[E-voting] So much for firewalls,etc.

Nick Hilliard nick at netability.ie
Tue Aug 2 08:44:49 IST 2005


> This article also shows how badly the powers that be want to prevent 
> people from knowing what really is going on. 

Let's not get too conspiratorial here.  Large companies aren't all in 
cahoots to keep the unsuspecting public in the dark just for the sake of 
it.  Mostly when stifling orders are sought, it's because the company in 
question is more concerned about the effect of their customer's 
perception and on their stock price than anything else (and it often 
affects stock price).

In this case, Cisco appears to have believed that the greater good would 
be served if the methodology used to exploit this particular 
vulnerability was not made public.  While no-one's going to deny that 
for a short period, cisco routers may go under the black hat spotlight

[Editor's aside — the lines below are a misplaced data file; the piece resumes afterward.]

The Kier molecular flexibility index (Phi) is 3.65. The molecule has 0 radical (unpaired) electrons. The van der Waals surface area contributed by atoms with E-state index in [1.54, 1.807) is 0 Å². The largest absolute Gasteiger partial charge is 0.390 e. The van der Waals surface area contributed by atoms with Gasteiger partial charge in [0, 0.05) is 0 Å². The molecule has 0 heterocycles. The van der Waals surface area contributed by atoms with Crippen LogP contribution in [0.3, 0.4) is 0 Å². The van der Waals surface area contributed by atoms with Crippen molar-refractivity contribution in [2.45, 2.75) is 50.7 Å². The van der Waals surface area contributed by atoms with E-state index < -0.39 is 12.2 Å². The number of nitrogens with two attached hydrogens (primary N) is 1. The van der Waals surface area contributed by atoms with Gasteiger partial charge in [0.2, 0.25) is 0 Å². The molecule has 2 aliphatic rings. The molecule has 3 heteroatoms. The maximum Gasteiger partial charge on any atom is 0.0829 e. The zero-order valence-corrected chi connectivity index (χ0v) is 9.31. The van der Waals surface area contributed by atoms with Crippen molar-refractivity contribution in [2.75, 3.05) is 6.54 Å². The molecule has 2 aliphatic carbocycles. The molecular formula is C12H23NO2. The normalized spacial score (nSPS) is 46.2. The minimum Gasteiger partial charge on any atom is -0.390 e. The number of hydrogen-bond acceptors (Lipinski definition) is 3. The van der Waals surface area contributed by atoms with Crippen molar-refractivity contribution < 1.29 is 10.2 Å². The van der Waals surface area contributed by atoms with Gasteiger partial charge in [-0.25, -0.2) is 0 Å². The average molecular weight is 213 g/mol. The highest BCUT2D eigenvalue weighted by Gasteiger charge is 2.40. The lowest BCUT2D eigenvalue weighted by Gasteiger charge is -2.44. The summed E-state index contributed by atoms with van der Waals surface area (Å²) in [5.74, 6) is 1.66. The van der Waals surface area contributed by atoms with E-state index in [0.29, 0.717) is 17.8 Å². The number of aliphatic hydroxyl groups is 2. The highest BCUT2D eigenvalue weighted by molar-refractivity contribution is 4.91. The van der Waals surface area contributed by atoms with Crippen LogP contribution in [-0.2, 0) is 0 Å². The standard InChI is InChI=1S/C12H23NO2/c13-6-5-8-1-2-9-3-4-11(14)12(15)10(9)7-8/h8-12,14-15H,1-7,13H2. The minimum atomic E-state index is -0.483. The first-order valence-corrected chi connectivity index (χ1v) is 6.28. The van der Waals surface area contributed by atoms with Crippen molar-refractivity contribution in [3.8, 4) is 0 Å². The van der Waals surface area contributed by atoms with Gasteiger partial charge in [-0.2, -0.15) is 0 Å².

and that this will lead to problems for those organisations who are 
irresponsible or incompetent in regard of their security management, 
history suggests that full disclosure will ultimately lead to better 
security overall.

Secondly, no-one has ever believed that Cisco routers were impervious to 
hacking.  The issue at stake in this talk was a particular class of bug 
which IOS goes to some effort to make itself immune to, and which Cisco 
wanted to keep out of the public imagination, as their routers make up a 
substantial portion of the internet core.

 > that the relevant companies sought to keep the vulnerability under
 > wraps even though they knew about it.

No, Cisco doesn't keep vulnerabilities under wraps; please see:

http://www.cisco.com/en/US/products/products_security_advisories_listing.html

There are lots of examples there and Cisco isn't silly enough to deny 
that their products don't have problems from time to time.  The 
vulnerability in question is the latest ipv6 one.

Nick



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